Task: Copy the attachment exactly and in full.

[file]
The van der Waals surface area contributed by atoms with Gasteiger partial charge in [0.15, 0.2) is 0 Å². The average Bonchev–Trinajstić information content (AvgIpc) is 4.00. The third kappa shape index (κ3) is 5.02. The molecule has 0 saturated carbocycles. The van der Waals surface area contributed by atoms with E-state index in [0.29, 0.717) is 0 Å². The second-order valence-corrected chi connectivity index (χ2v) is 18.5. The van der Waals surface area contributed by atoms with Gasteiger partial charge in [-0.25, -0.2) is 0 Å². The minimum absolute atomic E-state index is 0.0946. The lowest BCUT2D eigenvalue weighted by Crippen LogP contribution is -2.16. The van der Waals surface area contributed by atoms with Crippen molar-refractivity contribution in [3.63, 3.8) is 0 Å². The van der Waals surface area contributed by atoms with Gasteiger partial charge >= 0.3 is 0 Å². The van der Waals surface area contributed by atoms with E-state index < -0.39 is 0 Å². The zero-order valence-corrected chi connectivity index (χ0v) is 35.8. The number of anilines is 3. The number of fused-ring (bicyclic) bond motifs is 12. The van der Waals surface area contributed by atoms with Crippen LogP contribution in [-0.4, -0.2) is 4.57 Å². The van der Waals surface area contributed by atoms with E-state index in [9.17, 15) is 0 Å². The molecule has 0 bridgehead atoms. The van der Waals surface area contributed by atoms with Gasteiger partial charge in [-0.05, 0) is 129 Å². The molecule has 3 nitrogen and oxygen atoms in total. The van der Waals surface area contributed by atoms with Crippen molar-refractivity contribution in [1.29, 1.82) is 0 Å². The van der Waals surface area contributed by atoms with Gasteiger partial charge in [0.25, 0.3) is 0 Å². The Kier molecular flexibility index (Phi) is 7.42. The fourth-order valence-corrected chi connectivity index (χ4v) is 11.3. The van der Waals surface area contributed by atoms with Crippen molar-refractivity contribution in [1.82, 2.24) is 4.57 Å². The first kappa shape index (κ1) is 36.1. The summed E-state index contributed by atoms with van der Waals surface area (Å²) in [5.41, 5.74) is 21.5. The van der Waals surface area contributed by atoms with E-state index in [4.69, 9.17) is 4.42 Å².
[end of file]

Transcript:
The van der Waals surface area contributed by atoms with Gasteiger partial charge in [0.15, 0.2) is 0 Å². The average Bonchev–Trinajstić information content (AvgIpc) is 4.00. The third kappa shape index (κ3) is 5.02. The molecule has 0 saturated carbocycles. The van der Waals surface area contributed by atoms with E-state index in [0.29, 0.717) is 0 Å². The second-order valence-corrected chi connectivity index (χ2v) is 18.5. The van der Waals surface area contributed by atoms with Gasteiger partial charge in [-0.25, -0.2) is 0 Å². The minimum absolute atomic E-state index is 0.0946. The lowest BCUT2D eigenvalue weighted by Crippen LogP contribution is -2.16. The van der Waals surface area contributed by atoms with Crippen molar-refractivity contribution in [3.63, 3.8) is 0 Å². The van der Waals surface area contributed by atoms with Gasteiger partial charge >= 0.3 is 0 Å². The van der Waals surface area contributed by atoms with E-state index < -0.39 is 0 Å². The zero-order valence-corrected chi connectivity index (χ0v) is 35.8. The number of anilines is 3. The number of fused-ring (bicyclic) bond motifs is 12. The van der Waals surface area contributed by atoms with Crippen LogP contribution in [-0.4, -0.2) is 4.57 Å². The van der Waals surface area contributed by atoms with E-state index in [9.17, 15) is 0 Å². The molecule has 0 bridgehead atoms. The van der Waals surface area contributed by atoms with Gasteiger partial charge in [-0.05, 0) is 129 Å². The molecule has 3 nitrogen and oxygen atoms in total. The van der Waals surface area contributed by atoms with Crippen molar-refractivity contribution in [1.29, 1.82) is 0 Å². The van der Waals surface area contributed by atoms with Gasteiger partial charge in [0.25, 0.3) is 0 Å². The Kier molecular flexibility index (Phi) is 7.42. The fourth-order valence-corrected chi connectivity index (χ4v) is 11.3. The van der Waals surface area contributed by atoms with Crippen molar-refractivity contribution in [1.82, 2.24) is 4.57 Å². The first kappa shape index (κ1) is 36.1. The summed E-state index contributed by atoms with van der Waals surface area (Å²) in [5.41, 5.74) is 21.5. The van der Waals surface area contributed by atoms with E-state index in [4.69, 9.17) is 4.42 Å².